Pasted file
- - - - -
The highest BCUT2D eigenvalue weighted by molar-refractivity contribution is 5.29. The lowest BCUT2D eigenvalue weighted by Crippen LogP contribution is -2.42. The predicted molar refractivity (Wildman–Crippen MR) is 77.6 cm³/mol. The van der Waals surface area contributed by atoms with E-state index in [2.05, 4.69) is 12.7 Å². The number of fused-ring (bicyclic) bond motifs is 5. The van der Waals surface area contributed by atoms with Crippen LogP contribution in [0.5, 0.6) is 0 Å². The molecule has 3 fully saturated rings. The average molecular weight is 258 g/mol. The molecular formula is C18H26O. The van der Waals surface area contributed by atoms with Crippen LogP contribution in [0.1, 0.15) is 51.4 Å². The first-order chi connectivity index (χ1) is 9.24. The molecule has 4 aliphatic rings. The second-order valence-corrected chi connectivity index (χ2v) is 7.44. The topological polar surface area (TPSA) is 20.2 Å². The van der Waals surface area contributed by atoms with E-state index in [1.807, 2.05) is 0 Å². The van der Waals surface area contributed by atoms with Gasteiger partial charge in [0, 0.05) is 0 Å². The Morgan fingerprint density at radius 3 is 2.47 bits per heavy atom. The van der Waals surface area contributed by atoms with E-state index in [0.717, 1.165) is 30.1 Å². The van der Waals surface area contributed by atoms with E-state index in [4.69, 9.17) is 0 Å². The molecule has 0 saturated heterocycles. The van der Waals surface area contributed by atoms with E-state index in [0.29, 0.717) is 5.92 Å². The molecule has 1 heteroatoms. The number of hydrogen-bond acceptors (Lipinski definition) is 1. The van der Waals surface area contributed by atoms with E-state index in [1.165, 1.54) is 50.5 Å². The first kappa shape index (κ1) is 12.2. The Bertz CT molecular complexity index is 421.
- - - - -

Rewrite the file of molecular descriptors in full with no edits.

The highest BCUT2D eigenvalue weighted by molar-refractivity contribution is 5.29. The lowest BCUT2D eigenvalue weighted by Crippen LogP contribution is -2.42. The predicted molar refractivity (Wildman–Crippen MR) is 77.6 cm³/mol. The van der Waals surface area contributed by atoms with E-state index in [2.05, 4.69) is 12.7 Å². The number of fused-ring (bicyclic) bond motifs is 5. The van der Waals surface area contributed by atoms with Crippen LogP contribution in [0.5, 0.6) is 0 Å². The molecule has 3 fully saturated rings. The average molecular weight is 258 g/mol. The molecular formula is C18H26O. The van der Waals surface area contributed by atoms with Crippen LogP contribution in [0.1, 0.15) is 51.4 Å². The first-order chi connectivity index (χ1) is 9.24. The molecule has 4 aliphatic rings. The second-order valence-corrected chi connectivity index (χ2v) is 7.44. The topological polar surface area (TPSA) is 20.2 Å². The van der Waals surface area contributed by atoms with E-state index in [1.807, 2.05) is 0 Å². The van der Waals surface area contributed by atoms with Gasteiger partial charge in [0, 0.05) is 0 Å². The Morgan fingerprint density at radius 3 is 2.47 bits per heavy atom. The van der Waals surface area contributed by atoms with E-state index in [0.717, 1.165) is 30.1 Å². The van der Waals surface area contributed by atoms with E-state index in [4.69, 9.17) is 0 Å². The molecule has 0 saturated heterocycles. The van der Waals surface area contributed by atoms with E-state index in [0.29, 0.717) is 5.92 Å². The molecule has 1 heteroatoms. The number of hydrogen-bond acceptors (Lipinski definition) is 1. The van der Waals surface area contributed by atoms with E-state index in [1.165, 1.54) is 50.5 Å². The first kappa shape index (κ1) is 12.2. The Bertz CT molecular complexity index is 421.